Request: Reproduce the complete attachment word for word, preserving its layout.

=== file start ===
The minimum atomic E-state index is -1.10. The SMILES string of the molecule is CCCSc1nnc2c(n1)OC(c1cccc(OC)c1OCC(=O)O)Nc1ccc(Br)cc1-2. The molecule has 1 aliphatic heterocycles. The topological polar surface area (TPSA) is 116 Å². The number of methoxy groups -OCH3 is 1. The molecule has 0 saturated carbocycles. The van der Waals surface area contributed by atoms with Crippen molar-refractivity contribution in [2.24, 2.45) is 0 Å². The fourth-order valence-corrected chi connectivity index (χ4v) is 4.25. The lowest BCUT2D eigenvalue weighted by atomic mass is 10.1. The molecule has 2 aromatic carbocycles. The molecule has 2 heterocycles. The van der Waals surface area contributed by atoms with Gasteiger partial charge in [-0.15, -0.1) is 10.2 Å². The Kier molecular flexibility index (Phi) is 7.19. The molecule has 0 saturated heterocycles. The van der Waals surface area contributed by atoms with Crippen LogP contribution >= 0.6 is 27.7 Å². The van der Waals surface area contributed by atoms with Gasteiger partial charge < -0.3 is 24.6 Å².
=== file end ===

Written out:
The minimum atomic E-state index is -1.10. The SMILES string of the molecule is CCCSc1nnc2c(n1)OC(c1cccc(OC)c1OCC(=O)O)Nc1ccc(Br)cc1-2. The molecule has 1 aliphatic heterocycles. The topological polar surface area (TPSA) is 116 Å². The number of methoxy groups -OCH3 is 1. The molecule has 0 saturated carbocycles. The van der Waals surface area contributed by atoms with Crippen molar-refractivity contribution in [2.24, 2.45) is 0 Å². The fourth-order valence-corrected chi connectivity index (χ4v) is 4.25. The lowest BCUT2D eigenvalue weighted by atomic mass is 10.1. The molecule has 2 aromatic carbocycles. The molecule has 2 heterocycles. The van der Waals surface area contributed by atoms with Gasteiger partial charge in [-0.15, -0.1) is 10.2 Å². The Kier molecular flexibility index (Phi) is 7.19. The molecule has 0 saturated heterocycles. The van der Waals surface area contributed by atoms with Crippen LogP contribution >= 0.6 is 27.7 Å². The van der Waals surface area contributed by atoms with Gasteiger partial charge < -0.3 is 24.6 Å².